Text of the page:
CLARKSVILLE, Tenn. (CLARKSVILLENOW) – On Thursday, June 5, TSSAA’s Legislative Council met and failed to pass a motion by a 6-6 vote to eliminate the high school dead period.
The dead period is currently set for June 22-July 5. During the dead period, all high school athletic facilities cannot be used and coaches will not be allowed to have any interaction with their athletes.
Rumors have swirled recently that the traditional dead period would be lifted as a result of the longer than usual off-season layoff due to the COVID-19 pandemic.
The KHSAA (Kentucky High School Athletic Association) has already chosen to do away with its dead period.
The news comes nearly a week after CMCSS (Clarksville Montgomery County School System) announced it would not permit in-person conditioning or practices throughout the month of June.
The parents of the athletes from various Clarksville schools have since taken to social media to express their disappointment. They have also reached out to their local school board leaders in an attempt to explain their concerns behind the decision.
“While it is understandable that precautions need to be taken and adjustments will need to be made, the risks being taken by postponing the start of in-person practice is going to directly impact their (athletes) mental health, their physical health and their future,” mentioned in a letter signed by parents, players, alumni and supporters of the Clarksville High football program.
“By reversing the decision and allowing in-person practices to start immediately, our local student-athletes will be provided the opportunity to train and prepare to compete in order to meet their highest potential.”
Many surrounding counties and a vast majority of Middle Tennessee school systems have already begun to lift restrictions on workouts, leaving Montgomery County athletes behind the curve.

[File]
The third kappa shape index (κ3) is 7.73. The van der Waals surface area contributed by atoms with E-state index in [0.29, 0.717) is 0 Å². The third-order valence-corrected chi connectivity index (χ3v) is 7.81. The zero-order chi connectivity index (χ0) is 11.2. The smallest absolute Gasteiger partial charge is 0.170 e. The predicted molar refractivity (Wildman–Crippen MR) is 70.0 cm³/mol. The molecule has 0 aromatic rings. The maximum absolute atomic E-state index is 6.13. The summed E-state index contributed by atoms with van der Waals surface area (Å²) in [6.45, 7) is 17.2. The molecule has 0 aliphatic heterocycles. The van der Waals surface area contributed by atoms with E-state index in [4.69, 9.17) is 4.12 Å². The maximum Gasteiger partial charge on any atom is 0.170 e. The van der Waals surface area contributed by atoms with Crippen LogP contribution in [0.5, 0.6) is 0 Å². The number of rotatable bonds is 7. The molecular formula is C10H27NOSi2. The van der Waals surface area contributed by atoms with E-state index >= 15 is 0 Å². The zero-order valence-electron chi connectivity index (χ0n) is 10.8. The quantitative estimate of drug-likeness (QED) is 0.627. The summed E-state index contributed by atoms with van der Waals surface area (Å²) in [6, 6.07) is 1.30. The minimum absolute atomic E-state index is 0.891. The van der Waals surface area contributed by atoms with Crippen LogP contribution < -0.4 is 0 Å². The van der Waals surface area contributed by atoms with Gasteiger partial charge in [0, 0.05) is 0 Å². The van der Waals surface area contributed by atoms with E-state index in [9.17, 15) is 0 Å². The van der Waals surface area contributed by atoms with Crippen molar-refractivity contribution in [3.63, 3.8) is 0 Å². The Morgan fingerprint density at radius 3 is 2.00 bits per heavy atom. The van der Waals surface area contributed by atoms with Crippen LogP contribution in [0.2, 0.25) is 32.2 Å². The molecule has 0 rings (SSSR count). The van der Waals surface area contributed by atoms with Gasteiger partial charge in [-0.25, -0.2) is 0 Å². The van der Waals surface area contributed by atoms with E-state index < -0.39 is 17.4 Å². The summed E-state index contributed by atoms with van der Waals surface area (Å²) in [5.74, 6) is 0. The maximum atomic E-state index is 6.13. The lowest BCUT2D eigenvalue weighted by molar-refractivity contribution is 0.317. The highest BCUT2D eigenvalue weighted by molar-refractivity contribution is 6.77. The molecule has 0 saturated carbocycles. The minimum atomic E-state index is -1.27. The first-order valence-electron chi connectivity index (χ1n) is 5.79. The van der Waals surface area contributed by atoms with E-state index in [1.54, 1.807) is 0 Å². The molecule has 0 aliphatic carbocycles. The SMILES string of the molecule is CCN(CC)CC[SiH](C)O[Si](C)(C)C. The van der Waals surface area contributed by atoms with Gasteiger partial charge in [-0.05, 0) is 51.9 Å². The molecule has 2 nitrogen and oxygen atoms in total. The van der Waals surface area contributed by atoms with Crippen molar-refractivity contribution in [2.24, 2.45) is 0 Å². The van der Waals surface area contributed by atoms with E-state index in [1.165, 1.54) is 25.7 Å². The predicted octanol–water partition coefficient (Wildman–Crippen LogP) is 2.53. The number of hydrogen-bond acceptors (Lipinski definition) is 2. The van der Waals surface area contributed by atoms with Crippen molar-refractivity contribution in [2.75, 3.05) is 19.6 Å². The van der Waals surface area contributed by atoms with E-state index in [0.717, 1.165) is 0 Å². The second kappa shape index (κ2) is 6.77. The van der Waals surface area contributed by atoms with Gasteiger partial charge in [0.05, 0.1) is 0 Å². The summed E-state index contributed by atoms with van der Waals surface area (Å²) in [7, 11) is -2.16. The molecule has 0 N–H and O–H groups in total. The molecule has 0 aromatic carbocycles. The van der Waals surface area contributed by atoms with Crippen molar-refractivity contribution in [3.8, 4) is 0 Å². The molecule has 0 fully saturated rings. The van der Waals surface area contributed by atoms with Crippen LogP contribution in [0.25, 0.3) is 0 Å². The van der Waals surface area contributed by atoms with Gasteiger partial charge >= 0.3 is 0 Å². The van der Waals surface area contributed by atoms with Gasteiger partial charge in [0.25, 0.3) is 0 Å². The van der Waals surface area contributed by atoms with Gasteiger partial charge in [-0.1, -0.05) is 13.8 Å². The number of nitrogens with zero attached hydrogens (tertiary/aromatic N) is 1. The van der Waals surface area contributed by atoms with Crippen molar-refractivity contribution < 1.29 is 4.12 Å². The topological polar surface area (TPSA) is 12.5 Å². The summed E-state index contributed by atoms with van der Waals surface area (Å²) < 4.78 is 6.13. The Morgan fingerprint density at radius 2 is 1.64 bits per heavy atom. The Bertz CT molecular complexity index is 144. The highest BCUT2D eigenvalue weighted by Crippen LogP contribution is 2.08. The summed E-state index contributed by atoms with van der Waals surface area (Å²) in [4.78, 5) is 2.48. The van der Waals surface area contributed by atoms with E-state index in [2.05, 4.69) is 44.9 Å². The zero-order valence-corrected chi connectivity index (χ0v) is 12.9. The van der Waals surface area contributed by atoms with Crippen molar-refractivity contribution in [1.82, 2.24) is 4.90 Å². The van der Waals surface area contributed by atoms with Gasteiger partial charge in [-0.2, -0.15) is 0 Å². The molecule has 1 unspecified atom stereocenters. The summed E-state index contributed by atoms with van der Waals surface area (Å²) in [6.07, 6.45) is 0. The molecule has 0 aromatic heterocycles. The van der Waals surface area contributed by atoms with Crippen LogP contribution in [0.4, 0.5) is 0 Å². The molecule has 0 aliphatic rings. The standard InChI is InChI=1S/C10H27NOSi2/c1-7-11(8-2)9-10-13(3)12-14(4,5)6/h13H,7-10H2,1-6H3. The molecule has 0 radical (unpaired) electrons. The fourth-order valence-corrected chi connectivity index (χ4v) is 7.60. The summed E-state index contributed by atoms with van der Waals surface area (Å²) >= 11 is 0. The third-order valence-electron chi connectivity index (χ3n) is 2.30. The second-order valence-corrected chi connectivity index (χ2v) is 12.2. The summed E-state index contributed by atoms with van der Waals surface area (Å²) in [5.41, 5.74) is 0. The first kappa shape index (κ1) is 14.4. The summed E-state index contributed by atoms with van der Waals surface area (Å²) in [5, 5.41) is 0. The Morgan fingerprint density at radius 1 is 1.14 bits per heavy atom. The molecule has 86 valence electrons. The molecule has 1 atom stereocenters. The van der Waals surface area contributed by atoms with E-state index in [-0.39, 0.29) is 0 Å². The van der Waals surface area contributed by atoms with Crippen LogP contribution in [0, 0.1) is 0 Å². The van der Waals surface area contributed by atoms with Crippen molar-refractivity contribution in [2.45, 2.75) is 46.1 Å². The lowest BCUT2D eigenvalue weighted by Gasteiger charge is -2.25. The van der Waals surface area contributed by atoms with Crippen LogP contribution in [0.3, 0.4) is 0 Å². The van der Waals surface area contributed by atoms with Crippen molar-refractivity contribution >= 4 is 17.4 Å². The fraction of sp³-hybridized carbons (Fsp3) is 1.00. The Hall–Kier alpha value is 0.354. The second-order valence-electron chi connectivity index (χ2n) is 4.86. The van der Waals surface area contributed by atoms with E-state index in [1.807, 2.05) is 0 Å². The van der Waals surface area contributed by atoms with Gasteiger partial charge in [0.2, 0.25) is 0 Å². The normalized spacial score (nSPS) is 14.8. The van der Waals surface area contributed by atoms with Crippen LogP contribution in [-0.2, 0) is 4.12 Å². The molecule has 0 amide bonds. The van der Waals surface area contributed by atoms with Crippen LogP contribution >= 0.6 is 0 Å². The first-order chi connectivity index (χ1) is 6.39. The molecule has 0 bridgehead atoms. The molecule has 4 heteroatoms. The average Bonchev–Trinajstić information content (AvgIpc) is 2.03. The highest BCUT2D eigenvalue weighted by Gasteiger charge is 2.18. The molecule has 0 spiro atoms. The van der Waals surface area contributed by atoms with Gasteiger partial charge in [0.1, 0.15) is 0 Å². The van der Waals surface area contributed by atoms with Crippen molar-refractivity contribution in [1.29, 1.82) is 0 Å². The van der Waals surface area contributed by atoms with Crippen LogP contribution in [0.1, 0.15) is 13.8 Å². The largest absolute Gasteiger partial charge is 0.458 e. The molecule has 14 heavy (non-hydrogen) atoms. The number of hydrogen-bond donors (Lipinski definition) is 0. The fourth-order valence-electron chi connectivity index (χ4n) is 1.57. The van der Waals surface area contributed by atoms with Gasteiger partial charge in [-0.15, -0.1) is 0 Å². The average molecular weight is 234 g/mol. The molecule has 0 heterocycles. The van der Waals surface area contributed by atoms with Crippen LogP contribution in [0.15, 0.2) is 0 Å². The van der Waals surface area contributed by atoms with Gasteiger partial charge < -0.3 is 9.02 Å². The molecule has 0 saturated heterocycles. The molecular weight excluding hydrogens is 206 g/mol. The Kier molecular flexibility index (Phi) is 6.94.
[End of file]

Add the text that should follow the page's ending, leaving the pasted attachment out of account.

In an email addressed to the CMCSS Director of Schools, Mayor Jim Durrett and Clarksville school board members, the Clarksville High volleyball booster club also voiced their opposition of the cancellation of high school sports until July.
“We strongly disagree with this decision and ask that it be reconsidered,” stated in a message signed by players, parents and supporters of the Clarksville High volleyball team. “We trust our coaches and student athletes to follow the appropriate CDC, state government and local government policies to train and practice in a safe manner.”
The TSSAA has already left it up to each local Board of Education, Director of Schools and/or Head of Schools, as to how much they allow coaches in their individual districts to conduct face-to-face activities with athletes.
The NFHS (National Federation of State High School Associations) has also recently handed down guidelines and recommendations to how state high school associations should go about handling the reopening of high school athletics. These include proposed hygiene practices, transportation to and from events, social-distancing suggestions during contests and a tiered approach to who should be allowed to attend events.
Supporters from the two Clarksville High fall sport programs also included the suggestions by the NFHS in their proposal for a return to action.
At this time, all indications point to CMCSS coaches and players having to wait until July at the earliest to begin preseason team workouts.